The logical path to adoption of non-aggression axiom to the state is one of non-interventionist, or even, in a restricted sense, isolationist. It is isolationist because all tyrannic developments in the world outside of the state’s boundary unrelated to the immediate security the state is given a blind eye. The United States did this prior to World War II. While such isolation has its root in the Jeffersonian ideal, which is clearly adversed to entangling alliances, the effect is the same. The same isolationist ideology brought upon the failure of League of Nations. The era of the Great Depression further demonstrated the far-reaching influence of isolation where the devastating Smoot-Hawley Tariff Act was put in place in the name of protectionism although the non-interventionist in libertarian context is only one involving force, not trade. Ron Paul explains this beautifully during his campaign in 2007 as a Republican nominee for the office of the President of the United State of America.
Such isolationist position held by the United States only truly evaporated after it was clear to it that it was very much part of the world, when Japan successfully attacked Pearl Harbor in 1941. The US has since become a global power with interventionist tendency. Perhaps, too much interventionist tendency.
I am aware of the problem of isolation and non-intervention arising from non-axiom theorem much, much acutely. I struggle with it because while tyranny is the great enemy of liberty, fighting tyranny everywhere can be exhausting, especially if one considers economic reality of scarcity. Furthermore, that does not answer the need, from time to time, to react, especially with legitimate force, against atrocity like what happened in Rwanda or Bosnia. Or, maybe, just maybe, even Iraq.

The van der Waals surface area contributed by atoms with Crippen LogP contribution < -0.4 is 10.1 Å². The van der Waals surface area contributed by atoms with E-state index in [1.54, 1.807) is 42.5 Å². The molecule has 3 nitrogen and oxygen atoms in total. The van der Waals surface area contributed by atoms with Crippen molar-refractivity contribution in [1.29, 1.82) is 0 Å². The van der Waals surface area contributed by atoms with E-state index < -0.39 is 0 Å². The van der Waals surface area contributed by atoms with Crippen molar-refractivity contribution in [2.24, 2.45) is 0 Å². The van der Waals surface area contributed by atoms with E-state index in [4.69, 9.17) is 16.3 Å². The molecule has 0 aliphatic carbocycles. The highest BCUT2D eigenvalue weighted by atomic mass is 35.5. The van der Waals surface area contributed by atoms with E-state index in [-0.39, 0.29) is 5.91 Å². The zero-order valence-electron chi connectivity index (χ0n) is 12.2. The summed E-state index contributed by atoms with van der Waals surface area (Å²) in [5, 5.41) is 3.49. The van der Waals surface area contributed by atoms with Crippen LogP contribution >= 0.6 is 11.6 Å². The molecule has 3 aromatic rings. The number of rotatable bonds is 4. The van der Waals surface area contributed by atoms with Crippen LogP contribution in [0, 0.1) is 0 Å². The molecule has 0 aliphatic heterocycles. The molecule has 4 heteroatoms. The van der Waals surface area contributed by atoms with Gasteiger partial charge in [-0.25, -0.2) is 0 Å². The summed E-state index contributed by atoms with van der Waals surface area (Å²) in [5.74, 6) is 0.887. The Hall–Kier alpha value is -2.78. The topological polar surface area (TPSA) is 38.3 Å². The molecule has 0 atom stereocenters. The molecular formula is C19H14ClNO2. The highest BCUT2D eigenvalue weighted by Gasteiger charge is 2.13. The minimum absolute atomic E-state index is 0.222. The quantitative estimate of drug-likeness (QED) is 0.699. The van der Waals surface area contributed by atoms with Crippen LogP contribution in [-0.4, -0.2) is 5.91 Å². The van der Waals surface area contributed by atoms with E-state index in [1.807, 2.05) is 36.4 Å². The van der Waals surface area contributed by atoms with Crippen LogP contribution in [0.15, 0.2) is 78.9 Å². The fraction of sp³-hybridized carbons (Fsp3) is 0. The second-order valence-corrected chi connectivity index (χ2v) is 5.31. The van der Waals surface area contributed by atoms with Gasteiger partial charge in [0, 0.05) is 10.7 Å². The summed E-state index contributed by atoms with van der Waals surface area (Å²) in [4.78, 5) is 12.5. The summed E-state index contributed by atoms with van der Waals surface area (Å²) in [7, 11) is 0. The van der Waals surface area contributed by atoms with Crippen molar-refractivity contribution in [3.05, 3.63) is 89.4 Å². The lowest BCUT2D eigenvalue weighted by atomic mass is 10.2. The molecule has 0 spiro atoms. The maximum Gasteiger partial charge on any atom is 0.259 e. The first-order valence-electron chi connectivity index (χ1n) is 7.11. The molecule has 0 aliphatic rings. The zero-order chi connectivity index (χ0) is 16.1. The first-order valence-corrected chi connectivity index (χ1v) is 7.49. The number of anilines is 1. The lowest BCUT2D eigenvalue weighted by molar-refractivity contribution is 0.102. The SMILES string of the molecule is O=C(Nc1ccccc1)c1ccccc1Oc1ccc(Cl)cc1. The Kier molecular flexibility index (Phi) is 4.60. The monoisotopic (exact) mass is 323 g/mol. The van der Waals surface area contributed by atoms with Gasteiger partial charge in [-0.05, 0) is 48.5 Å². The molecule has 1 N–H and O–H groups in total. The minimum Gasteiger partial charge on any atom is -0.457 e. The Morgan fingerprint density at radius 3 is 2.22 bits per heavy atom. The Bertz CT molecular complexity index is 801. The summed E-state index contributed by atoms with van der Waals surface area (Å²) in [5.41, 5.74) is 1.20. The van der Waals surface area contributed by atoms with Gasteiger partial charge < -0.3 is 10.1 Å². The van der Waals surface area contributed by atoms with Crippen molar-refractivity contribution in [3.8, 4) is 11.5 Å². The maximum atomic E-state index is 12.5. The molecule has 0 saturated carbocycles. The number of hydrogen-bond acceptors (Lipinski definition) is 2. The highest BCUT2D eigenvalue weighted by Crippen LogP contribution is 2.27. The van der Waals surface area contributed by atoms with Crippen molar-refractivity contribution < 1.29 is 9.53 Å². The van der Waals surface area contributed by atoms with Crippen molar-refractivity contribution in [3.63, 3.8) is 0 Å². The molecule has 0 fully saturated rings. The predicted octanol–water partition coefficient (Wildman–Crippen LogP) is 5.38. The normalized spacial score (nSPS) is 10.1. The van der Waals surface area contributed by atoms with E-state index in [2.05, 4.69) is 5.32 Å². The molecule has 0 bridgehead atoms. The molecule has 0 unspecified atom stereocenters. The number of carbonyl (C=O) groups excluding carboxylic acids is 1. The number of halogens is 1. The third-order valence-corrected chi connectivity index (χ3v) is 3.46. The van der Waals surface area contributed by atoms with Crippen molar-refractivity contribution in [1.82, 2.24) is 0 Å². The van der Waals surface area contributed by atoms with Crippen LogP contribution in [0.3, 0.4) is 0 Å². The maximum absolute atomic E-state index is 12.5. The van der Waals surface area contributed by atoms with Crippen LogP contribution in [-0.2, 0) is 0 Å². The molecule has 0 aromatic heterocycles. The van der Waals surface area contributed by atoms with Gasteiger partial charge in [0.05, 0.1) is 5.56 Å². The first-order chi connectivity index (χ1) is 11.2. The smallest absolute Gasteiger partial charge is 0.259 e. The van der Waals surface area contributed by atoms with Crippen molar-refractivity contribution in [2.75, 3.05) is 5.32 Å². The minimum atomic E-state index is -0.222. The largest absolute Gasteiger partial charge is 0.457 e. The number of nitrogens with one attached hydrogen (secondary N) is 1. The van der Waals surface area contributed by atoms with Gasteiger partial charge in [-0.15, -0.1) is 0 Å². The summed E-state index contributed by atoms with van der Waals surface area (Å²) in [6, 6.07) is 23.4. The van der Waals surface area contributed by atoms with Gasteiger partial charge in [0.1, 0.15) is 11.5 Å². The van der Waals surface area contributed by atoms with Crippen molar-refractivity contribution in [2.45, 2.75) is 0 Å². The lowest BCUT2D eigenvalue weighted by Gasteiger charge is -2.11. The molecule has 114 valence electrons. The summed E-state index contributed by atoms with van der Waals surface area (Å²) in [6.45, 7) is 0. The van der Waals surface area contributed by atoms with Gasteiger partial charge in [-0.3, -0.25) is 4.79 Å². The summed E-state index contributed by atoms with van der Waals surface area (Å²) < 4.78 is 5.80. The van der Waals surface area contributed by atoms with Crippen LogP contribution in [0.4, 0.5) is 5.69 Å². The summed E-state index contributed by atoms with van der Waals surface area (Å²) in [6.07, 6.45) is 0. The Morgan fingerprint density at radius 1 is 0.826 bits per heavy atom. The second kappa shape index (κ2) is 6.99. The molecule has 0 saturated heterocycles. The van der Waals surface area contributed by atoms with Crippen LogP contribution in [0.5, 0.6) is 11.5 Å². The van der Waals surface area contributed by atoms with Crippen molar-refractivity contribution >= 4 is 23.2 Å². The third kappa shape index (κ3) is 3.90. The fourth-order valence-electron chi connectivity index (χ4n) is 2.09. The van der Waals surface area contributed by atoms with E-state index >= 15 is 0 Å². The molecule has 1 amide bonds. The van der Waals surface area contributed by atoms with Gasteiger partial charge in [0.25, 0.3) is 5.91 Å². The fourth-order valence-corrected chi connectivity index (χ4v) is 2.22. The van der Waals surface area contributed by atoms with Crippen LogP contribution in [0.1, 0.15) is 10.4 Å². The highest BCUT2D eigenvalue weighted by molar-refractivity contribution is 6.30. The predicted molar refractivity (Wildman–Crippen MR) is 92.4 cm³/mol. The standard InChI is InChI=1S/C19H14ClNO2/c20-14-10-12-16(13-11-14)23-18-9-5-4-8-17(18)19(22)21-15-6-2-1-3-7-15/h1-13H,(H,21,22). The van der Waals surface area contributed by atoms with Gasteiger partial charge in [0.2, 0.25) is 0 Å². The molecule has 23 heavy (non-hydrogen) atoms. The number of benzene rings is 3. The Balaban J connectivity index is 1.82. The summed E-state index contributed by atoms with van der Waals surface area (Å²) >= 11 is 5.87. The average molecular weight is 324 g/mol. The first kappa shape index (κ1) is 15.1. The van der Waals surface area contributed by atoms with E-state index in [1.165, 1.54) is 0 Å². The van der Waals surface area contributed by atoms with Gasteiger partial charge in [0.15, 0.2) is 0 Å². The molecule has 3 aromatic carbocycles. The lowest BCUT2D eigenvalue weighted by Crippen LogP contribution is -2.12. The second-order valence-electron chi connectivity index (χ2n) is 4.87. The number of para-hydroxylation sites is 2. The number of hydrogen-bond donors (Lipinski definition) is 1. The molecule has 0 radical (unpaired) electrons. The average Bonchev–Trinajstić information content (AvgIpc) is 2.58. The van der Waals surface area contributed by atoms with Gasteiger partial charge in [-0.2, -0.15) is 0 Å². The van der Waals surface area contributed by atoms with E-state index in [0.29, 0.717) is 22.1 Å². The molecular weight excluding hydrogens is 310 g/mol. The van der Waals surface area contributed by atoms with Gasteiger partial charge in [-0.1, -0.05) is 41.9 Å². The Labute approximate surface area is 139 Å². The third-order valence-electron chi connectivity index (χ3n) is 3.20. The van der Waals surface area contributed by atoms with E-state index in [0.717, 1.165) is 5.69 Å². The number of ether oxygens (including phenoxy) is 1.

Iraq is a problem to me. I began with opposition to the war and now but I am unsure if my opposition is entirely right. Saddam Hussein was a dictator and he was ruthless one at that. Former United Kingdom Prime Minister Tony Blair in an interview not long ago said that even without weapon of mass destruction, he would have gone to war anyway.
My oppostion to the war was because of the flawed rationale of the war. Iraq did not weapon of mass destruction — never mind the controversy on the term itself — when the accusation was made. The failure of the United States and its allies under the infamous Coalition of the Willing to find those weapon is enough to demonstrate the folly of it all.
Yet, if the rationale — made as the main rationale and not as a side rationale as it was thrown in support of the war — had been against the murderous act of Saddam Hussein’s regime, I would probably, under libertarian condition, have supported the war throughout, realizing full well of its violation to state sovereignty. Call it splitting hair but I take great concern on rationale, even if the result is the same. Though I may resign to the convenience of Mao’s black cat, white cat from time to time, the end does not always justify the mean.